Regardless of whether it ordered the poisoning of Alexei Navalny, the Kremlin has created a system in which the powerful believe they can kill with impunity.
In April 2015, Bulgarian arms factory owner Emilian Gebrev noticed a curious itch in his eyes. He then started to feel increasingly unwell and began to vomit. That same evening, he collapsed while sitting in a Sofia restaurant – and, later, he fell into a coma. Doctors couldn’t identify the substance used against Gebrev, but one thing was certain: he had been poisoned. While the poison was never identified, he reportedly had many of the same symptoms shown by former Russian intelligence officer Sergei Skripal and his daughter in the United Kingdom in 2018, and by Russian opposition leader Alexei Navalny a few weeks ago in Siberia.
As revealed in a joint report by investigative platform Bellingcat and German newspaper Der Spiegel, the possible link between the cases is the use of Novichok. “Newcomer” in Russian, Novichok was developed by the Soviet Union in the 1970s and 1980s as a group of chemical weapons that act as cholinesterase inhibitors. It is widely seen as one of the deadliest nerve agents in existence.
The three cases form a pattern, albeit a puzzling one. At this point, Novichok attacks appear to be something of a signature move for the Kremlin. Poisoners usually wish to remain anonymous, but this poison shouts the name of its master from the rooftops. The indiscretion with which the Novichok poisonings are being carried out is striking. Perhaps even more confusingly, Novichok – for all the fear it engenders – doesn’t seem to work very well. All three targets of the attacks have survived – and, tragically, the poisoning in Salisbury led to the death of an innocent bystander.
And the poisonings have had severe consequences for the Kremlin. The Bulgarian government did nothing, but the attack on the Skripals caused a serious rift between London and Moscow: several European countries backed the UK with diplomatic measures, including the expulsion of diplomats. Now, the Navalny poisoning threatens the Nord Stream 2 pipeline between Russia and Germany, and could have other consequences.
The Kremlin uses the Novichok cases to strengthen its narrative that a malicious West is attacking Russia with false claims and accusations.
Still, it’s not hard to see why the Kremlin immediately gets the blame. The fact that Novichok is a military-grade nerve agent suggests the poisonings are not the work of amateurs. Only the most powerful figures would have access to such a chemical weapon.
All three poisonings were inconvenient for the Russian authorities. Navalny is the most prominent and outspoken opposition leaders in Russia. He is the founder and leader of Russia of the Future, a party whose long campaign against the Kremlin led the Wall Street Journal to name him “The Man Vladimir Putin Fears Most”. Sergei Skripal allegedly acted as a double agent for the UK’s intelligence services during the 1990s and early 2000s. In 2012 Gebrev’s name appeared on a “blacklist” Moscow sent to the Bulgarian Foreign Ministry. He reportedly exported weapons to Georgia during the Russia-Georgia war in 2008. Bellingcat also reported that Gebrev supplied Ukraine and Syrian opposition forces with arms – although he denies this.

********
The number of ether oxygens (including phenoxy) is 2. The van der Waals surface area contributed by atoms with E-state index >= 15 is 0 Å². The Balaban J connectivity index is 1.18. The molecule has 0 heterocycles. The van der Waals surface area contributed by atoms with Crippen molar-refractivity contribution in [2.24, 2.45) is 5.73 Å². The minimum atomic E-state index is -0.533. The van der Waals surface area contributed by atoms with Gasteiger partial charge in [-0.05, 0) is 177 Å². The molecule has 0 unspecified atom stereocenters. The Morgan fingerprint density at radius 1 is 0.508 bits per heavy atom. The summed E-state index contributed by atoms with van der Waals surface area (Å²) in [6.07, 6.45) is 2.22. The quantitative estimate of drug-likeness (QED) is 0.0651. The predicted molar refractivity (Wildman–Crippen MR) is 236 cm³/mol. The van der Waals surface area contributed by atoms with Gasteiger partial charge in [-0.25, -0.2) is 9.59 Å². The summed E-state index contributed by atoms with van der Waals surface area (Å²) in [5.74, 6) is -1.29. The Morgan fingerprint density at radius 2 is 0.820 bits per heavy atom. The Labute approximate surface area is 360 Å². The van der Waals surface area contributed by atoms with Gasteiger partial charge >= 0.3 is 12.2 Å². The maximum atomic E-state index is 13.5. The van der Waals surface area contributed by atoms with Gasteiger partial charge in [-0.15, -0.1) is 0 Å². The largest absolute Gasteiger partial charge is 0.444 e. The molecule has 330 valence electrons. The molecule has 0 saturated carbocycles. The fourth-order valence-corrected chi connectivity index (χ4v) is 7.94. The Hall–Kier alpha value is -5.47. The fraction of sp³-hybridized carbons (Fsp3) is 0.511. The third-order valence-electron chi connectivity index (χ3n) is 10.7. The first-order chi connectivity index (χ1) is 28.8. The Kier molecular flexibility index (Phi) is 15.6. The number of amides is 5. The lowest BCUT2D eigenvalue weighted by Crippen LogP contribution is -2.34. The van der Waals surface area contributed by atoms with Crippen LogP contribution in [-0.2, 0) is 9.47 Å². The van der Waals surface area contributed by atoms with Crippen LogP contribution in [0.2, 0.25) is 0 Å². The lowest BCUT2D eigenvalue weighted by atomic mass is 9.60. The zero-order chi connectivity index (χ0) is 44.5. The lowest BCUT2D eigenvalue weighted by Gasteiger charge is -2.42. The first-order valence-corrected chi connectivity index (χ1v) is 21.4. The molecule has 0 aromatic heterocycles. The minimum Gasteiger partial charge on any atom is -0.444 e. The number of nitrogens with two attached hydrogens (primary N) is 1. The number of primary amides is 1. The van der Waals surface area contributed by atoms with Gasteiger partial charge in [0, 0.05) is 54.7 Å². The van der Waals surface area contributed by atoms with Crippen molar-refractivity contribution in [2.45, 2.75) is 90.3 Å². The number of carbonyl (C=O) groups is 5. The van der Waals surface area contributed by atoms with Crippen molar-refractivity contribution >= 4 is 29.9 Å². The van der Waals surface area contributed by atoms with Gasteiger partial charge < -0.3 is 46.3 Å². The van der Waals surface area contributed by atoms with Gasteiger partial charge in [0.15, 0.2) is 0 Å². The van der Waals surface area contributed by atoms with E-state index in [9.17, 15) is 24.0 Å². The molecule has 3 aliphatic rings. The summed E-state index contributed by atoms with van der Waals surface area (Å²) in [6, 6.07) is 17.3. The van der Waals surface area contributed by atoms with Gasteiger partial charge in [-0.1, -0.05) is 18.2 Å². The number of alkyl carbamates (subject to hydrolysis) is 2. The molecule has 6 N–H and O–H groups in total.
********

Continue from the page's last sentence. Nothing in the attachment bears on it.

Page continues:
One may wonder: could the poisonings really be acts of negligence by the Kremlin? Power often creates a sense of impunity. Another theory is that the use of Novichok is intended to send a clear message. Striking at Putin’s enemies in this way could be a stark warning to anyone in the West or the Russian opposition who would dare oppose the Kremlin. Some Russia-watchers speculate that Putin is acting out of fear and weakness, after a rocky few months.
It is also quite possible that Putin did not order the assassination attempts. Russia’s political system is not a well-oiled machine that always carries out the will of the president. It is far more complex – a web of intertwining interests that extends across many rival groups. For instance, organised crime groups have become an instrument commonly used by the Kremlin for a variety of purposes – from cyber attacks and human trafficking to targeted assassinations. We will likely never know exactly who ordered the poisonings, or why. But the Kremlin uses the Novichok cases to strengthen its narrative that a malicious West is attacking Russia with false claims and accusations. Knowing the specific identity and motive of those responsible will not change the fundamental dynamic.
The silk that makes up this web is thick, and more than one spider weaves it. But every thread leads to the same problem – a system that allows those in power to kill so blatantly and yet go unpunished. The Kremlin may not be directly behind Navalny’s poisoning, but it is responsible for creating a system that tolerates and thrives on high-level organised crime.
The European Council on Foreign Relations does not take collective positions. This commentary, like all publications of the European Council on Foreign Relations, represents only the views of its authors.